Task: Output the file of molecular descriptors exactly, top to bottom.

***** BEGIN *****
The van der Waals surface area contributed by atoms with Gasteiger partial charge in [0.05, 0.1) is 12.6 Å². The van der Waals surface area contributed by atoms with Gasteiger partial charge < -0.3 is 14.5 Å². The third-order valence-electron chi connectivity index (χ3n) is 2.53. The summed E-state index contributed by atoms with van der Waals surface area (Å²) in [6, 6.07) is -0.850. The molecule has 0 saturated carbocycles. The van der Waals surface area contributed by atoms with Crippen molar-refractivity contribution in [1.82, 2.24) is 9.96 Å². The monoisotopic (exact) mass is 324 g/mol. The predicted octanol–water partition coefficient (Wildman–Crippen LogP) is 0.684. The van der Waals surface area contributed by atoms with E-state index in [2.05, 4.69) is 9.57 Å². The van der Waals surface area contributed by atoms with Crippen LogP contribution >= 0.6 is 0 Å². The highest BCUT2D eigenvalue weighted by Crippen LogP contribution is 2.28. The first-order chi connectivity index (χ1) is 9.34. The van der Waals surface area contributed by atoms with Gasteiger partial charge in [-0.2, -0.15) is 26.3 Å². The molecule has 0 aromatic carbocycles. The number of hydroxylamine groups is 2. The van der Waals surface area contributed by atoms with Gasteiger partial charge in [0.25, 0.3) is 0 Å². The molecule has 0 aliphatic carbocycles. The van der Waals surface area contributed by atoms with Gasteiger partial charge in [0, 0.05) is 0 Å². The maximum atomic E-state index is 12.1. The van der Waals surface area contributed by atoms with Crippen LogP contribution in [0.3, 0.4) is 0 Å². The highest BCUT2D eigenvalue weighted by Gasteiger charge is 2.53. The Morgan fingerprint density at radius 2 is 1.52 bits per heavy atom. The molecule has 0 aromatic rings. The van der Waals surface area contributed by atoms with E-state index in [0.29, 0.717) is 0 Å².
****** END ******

The van der Waals surface area contributed by atoms with Gasteiger partial charge in [0.05, 0.1) is 12.6 Å². The van der Waals surface area contributed by atoms with Gasteiger partial charge < -0.3 is 14.5 Å². The third-order valence-electron chi connectivity index (χ3n) is 2.53. The summed E-state index contributed by atoms with van der Waals surface area (Å²) in [6, 6.07) is -0.850. The molecule has 0 saturated carbocycles. The van der Waals surface area contributed by atoms with Crippen molar-refractivity contribution in [1.82, 2.24) is 9.96 Å². The monoisotopic (exact) mass is 324 g/mol. The predicted octanol–water partition coefficient (Wildman–Crippen LogP) is 0.684. The van der Waals surface area contributed by atoms with E-state index in [2.05, 4.69) is 9.57 Å². The van der Waals surface area contributed by atoms with Crippen LogP contribution >= 0.6 is 0 Å². The highest BCUT2D eigenvalue weighted by Crippen LogP contribution is 2.28. The first-order chi connectivity index (χ1) is 9.34. The van der Waals surface area contributed by atoms with Gasteiger partial charge in [-0.2, -0.15) is 26.3 Å². The molecule has 0 aromatic carbocycles. The number of hydroxylamine groups is 2. The van der Waals surface area contributed by atoms with Gasteiger partial charge in [0.25, 0.3) is 0 Å². The molecule has 0 aliphatic carbocycles. The van der Waals surface area contributed by atoms with Gasteiger partial charge in [0, 0.05) is 0 Å². The maximum atomic E-state index is 12.1. The van der Waals surface area contributed by atoms with Crippen LogP contribution in [0.3, 0.4) is 0 Å². The highest BCUT2D eigenvalue weighted by Gasteiger charge is 2.53. The Morgan fingerprint density at radius 2 is 1.52 bits per heavy atom. The molecule has 0 aromatic rings. The van der Waals surface area contributed by atoms with E-state index in [0.29, 0.717) is 0 Å².